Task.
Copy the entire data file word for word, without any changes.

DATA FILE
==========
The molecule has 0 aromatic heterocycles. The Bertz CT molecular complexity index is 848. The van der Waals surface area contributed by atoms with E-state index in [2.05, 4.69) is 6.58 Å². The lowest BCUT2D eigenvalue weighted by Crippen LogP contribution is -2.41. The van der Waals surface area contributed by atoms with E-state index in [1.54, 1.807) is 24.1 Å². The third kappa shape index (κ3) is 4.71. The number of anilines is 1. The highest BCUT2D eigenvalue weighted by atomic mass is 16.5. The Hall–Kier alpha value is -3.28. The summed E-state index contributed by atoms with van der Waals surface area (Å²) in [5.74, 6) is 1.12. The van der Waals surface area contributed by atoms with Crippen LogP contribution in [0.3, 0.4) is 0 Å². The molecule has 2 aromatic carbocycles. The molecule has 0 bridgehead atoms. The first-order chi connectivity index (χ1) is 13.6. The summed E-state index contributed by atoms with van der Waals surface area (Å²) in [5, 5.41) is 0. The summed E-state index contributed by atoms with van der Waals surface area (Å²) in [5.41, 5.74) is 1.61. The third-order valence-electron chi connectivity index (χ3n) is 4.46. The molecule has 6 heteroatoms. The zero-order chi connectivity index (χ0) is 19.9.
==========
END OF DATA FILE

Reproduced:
The molecule has 0 aromatic heterocycles. The Bertz CT molecular complexity index is 848. The van der Waals surface area contributed by atoms with E-state index in [2.05, 4.69) is 6.58 Å². The lowest BCUT2D eigenvalue weighted by Crippen LogP contribution is -2.41. The van der Waals surface area contributed by atoms with E-state index in [1.54, 1.807) is 24.1 Å². The third kappa shape index (κ3) is 4.71. The number of anilines is 1. The highest BCUT2D eigenvalue weighted by atomic mass is 16.5. The Hall–Kier alpha value is -3.28. The summed E-state index contributed by atoms with van der Waals surface area (Å²) in [5.74, 6) is 1.12. The van der Waals surface area contributed by atoms with Crippen LogP contribution in [0.3, 0.4) is 0 Å². The molecule has 2 aromatic carbocycles. The molecule has 0 bridgehead atoms. The first-order chi connectivity index (χ1) is 13.6. The summed E-state index contributed by atoms with van der Waals surface area (Å²) in [5, 5.41) is 0. The summed E-state index contributed by atoms with van der Waals surface area (Å²) in [5.41, 5.74) is 1.61. The third-order valence-electron chi connectivity index (χ3n) is 4.46. The molecule has 6 heteroatoms. The zero-order chi connectivity index (χ0) is 19.9.